Prevention, Self-Protection and Patient Education for Zika Virus

CDC logoNurses have an important role in containing this fast moving disease. Combine what we already know about standard precautions regarding blood borne pathogens, body-fluid contact, and lessons learned by scout leaders or naturalists about insect bites. Prevention remains at the top of the list of prudent measures to protect nurses and the patients they care for from spreading this viral disease.

Outside the medical facility, educating the public about Zika’s transmission vectors and along with education about safe sex practices also helps manage the risk of contracting and/or unknowingly contributing to its rapid spread.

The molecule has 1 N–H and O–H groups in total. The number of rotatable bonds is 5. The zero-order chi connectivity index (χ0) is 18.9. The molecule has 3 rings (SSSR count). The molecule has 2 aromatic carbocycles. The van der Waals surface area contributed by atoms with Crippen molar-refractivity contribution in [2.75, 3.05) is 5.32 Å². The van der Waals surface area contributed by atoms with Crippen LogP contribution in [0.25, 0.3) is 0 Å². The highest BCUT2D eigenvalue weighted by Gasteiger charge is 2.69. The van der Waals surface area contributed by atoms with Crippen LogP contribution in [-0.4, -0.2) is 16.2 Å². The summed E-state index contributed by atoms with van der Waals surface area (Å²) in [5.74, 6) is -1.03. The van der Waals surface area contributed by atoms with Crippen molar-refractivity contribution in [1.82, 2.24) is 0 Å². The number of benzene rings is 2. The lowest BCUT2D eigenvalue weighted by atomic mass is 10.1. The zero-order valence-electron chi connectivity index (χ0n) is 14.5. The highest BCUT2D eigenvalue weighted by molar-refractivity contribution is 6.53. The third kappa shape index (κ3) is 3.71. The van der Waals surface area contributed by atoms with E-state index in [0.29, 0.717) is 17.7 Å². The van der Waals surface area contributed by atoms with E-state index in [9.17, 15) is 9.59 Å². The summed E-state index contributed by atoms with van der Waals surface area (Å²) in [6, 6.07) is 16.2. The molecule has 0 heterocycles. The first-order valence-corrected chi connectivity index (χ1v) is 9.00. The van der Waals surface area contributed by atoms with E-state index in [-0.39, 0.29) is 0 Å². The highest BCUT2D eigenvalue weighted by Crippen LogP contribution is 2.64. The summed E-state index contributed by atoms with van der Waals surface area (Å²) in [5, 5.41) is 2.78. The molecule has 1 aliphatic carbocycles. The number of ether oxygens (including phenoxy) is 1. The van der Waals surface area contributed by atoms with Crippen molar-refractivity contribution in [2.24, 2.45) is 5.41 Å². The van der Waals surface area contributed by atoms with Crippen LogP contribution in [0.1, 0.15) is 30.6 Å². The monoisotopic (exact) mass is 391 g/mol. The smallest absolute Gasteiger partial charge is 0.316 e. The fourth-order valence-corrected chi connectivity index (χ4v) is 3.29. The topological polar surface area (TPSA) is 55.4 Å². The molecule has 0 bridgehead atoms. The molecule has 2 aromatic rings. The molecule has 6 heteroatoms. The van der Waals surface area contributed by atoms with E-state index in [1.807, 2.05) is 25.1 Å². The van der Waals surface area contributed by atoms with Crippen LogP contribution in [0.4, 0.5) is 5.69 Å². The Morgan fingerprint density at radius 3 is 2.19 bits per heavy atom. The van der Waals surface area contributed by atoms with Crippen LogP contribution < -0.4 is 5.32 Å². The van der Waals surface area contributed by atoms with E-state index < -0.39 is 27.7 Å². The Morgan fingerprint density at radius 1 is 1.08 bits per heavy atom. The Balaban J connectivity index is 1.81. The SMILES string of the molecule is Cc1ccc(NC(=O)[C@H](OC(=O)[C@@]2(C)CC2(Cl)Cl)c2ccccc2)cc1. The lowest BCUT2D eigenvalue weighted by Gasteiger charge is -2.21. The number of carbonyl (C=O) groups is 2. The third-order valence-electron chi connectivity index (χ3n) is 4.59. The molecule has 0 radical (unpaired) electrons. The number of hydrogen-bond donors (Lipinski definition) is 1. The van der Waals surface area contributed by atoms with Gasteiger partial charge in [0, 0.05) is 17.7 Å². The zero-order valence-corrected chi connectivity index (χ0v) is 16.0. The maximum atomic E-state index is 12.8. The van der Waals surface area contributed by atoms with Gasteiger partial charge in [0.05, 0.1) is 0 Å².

Whether it’s Zika or any other pathogen, conventional wisdom and common sense guidelines can provide a means of prevention, containment and eradication.

Nurses have unique, often privileged access to their patients’ attention and confidence. Leverage the safe-space for candid discussion to suggest the following from the CDC:

  • No vaccine exists to prevent Zika.
  • Mosquitoes that spread Zika virus bite mostly during the daytime
  • Mosquitoes that spread Zika virus also spread dengue and chikungunya viruses
  • Zika can be passed through sex from a person who has Zika to his or her sex partners. Condoms (and other barriers to protect against infection) can reduce the chance of getting Zika from sex
  • Local mosquito-borne Zika virus transmission has been reported in two areas of Miami. Learn more



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